However, Hutch was confident that his fasting regimes would get his blood sugar under control any day now.
Still, he wasn’t convinced
Starsky was telling the truth about not being in the army. “But if you weren’t in the army, how’d you learn
to handle grenades and automatic rifles?”
Starsky suddenly looked embarrassed.
“My dad,” he admitted, quietly.
“Of course,” said
Hutch. “Because your dad was a cop.”
Starsky didn’t answer. The expression on his face was reminiscent of someone suffering severe indigestion,
but Hutch attributed it to grief. “His name was Michael Starsky and he
was shot dead, right? I know all about your dad.”
Hutch had always regretted never
knowing his own dad. “Hutchinson”
had been his mom’s best guess, but she’d never been certain about his paternity.
“You got the dead part
right,” said Starsky, sounding strangled.
Finally Hutch had been right
about something! That should have made him feel better, except... “Only the dead part?” he asked warily.
“My dad, Bill Starsky,
was a button man, working for Joe Durniak.”
Starsky. “Leg breaker. Toughest
joe you ever met.”
“But he was shot, right?” Hutch was having trouble imagining Starsky’s dad as thug.
Starsky was staring reminiscently
up at the ceiling. “Nope. He
tried a change of career, instead.”
Hutch’s world settled into
something a little more recognizable. “He tried to go straight!”
Starsky frowned at him. “Whatever gave you that idea? No,
he decided to become a drug mule. Tried to stuff sixteen condoms full of cocaine
up his rear.”
Hutch was speechless.
“Sure wasn’t pretty
when they broke all over our kitchen floor.” Starsky shook his head. “His last words to me before he died were, ‘Robot! Blue!’”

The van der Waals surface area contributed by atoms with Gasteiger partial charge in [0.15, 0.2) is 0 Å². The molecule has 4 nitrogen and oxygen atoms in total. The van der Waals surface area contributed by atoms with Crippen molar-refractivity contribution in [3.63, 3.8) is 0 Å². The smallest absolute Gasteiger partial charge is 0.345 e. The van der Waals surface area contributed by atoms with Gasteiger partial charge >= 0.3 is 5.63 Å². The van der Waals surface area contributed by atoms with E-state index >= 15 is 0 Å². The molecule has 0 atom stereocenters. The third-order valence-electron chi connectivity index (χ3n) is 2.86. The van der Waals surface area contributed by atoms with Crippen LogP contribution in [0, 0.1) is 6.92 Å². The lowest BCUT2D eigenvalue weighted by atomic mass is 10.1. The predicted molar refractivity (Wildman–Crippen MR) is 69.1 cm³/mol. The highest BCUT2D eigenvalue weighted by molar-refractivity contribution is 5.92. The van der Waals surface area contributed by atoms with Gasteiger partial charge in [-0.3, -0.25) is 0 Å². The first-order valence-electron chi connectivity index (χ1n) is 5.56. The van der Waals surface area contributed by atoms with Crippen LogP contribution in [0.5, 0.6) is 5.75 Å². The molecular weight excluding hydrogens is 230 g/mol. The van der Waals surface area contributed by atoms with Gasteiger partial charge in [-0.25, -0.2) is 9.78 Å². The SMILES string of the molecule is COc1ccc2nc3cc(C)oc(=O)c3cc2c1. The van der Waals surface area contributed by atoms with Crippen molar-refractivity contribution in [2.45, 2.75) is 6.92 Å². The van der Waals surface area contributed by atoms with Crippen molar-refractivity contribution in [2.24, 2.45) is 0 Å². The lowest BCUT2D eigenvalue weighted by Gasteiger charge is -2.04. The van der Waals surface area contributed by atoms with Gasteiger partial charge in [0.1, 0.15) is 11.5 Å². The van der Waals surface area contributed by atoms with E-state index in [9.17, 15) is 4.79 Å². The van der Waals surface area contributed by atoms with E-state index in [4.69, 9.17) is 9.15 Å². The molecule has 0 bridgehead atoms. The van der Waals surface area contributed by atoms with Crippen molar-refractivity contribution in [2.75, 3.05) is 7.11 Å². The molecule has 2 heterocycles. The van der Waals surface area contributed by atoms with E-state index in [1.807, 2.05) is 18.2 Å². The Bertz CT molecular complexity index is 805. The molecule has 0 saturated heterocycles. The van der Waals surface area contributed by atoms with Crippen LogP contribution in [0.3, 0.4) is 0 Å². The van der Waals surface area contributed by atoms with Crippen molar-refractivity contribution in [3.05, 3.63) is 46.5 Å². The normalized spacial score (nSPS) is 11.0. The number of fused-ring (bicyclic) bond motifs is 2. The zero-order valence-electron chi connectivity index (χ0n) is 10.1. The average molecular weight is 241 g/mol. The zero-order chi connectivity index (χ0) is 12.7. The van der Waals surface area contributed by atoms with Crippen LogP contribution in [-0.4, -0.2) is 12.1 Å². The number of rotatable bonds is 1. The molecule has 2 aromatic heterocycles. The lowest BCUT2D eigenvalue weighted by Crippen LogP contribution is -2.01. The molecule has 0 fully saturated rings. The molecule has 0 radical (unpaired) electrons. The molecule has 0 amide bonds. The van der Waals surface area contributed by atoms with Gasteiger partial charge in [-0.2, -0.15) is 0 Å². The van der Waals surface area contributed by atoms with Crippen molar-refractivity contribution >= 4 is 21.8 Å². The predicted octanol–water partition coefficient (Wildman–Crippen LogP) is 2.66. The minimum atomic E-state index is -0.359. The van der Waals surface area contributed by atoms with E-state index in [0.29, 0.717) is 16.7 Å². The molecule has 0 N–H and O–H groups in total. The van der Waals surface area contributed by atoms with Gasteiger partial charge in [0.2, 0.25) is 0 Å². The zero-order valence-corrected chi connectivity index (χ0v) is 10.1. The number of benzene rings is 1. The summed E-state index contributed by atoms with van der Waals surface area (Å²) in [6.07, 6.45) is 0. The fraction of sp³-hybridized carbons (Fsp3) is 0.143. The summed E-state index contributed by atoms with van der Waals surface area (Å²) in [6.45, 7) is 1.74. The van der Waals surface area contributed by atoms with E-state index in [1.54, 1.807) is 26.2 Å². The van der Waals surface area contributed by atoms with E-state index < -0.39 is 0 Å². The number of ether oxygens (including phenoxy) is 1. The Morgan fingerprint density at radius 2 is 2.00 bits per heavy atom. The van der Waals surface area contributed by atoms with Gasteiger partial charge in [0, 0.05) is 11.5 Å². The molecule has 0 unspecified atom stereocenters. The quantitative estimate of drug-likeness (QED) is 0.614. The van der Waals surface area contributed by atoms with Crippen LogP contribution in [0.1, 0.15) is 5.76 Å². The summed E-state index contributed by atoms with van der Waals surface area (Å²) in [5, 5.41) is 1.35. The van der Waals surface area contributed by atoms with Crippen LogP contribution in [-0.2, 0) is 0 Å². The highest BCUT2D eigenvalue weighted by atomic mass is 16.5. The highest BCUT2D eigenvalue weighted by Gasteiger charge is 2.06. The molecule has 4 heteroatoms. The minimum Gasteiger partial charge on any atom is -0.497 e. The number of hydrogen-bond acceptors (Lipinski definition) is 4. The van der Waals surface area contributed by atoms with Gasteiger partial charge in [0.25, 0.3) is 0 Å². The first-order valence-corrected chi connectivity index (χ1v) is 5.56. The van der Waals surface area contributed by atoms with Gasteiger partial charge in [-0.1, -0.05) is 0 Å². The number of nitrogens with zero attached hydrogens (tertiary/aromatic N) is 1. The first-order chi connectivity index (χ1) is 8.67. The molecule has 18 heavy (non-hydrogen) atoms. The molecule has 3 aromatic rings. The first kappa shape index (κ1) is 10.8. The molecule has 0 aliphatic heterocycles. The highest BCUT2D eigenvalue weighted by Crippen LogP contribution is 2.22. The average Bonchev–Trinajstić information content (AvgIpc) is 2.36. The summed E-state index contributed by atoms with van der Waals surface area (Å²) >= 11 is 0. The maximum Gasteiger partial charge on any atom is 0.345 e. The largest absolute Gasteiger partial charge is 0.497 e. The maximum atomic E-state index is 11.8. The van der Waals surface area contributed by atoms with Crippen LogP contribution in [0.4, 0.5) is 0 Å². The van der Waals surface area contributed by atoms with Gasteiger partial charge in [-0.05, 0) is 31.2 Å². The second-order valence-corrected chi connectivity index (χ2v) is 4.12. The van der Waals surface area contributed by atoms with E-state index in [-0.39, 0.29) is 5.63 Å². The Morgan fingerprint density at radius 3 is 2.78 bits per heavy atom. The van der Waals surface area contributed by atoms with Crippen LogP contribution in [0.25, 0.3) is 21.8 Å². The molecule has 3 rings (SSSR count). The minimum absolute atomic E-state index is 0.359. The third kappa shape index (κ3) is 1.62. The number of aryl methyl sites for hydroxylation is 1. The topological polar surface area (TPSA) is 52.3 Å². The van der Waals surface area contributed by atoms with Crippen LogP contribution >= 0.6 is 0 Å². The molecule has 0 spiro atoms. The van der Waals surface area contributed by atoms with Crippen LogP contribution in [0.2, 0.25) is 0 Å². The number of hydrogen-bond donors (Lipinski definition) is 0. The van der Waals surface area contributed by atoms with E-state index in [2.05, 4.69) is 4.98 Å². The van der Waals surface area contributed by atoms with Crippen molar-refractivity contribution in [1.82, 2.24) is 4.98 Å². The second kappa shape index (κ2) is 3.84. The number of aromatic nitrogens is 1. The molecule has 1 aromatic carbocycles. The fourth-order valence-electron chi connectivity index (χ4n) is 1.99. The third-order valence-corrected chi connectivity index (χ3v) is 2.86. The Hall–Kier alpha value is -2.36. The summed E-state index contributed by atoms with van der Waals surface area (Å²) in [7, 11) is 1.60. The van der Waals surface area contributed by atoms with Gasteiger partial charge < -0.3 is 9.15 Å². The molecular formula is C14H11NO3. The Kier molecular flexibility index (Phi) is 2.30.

“I never would have figured
it out,” said Starsky. “Luckily my mom’s a psychic. Real famous, too. Every hear of the Amazing Natasha? She was part of Barnum and Bailey’s circus for awhile.”
Hutch shook his head.
“Well,” said Starsky. “She said robots were, uh... symbolic of the system, right? The Man.
And blue is the color of a police uniform. So, she said I had better become
a cop or he’d haunt my ass.”
“Your mom sounds like a
terrific lady,” said Hutch, trying for something safe.
Starsky looked shocked. “If she was a terrific lady, do you think I’d be living on the other side
of the continent?”
“But you call her every
“That’s just so she
doesn’t get it into her head to come down for a visit.” Starsky shuddered. “Trust me, we don’t want that!”
It was too much. Hutch couldn’t cope with being wrong about anything else. One
more word out of his mouth, and Starsky would be telling him his fro was actually a perm.
“Okay,” he said. “It’s your turn.”
“Tell me everything you
know about me,” said Hutch.
For the first time that evening,
Starsky looked worried. “Um. You’ve
got a bad back?”
“Bad back?” Hutch was surprised. Despite all his
many medical woes since his college wrestling days, his back had never given him trouble.
Sure landing ass-first on car roofs every week occasionally left him a bit sore, but that was perfectly understandable. “Why would I have a bad back?”
“I just thought you did,”
said Starsky. “The same way I’ve always assumed you’re a WASP,
White Anglo-Saxon Protestant.”
Leaning back on the couch, Hutch
grinned. This was going to be fun.
“My mom,” said Hutch. “Is Jewish.”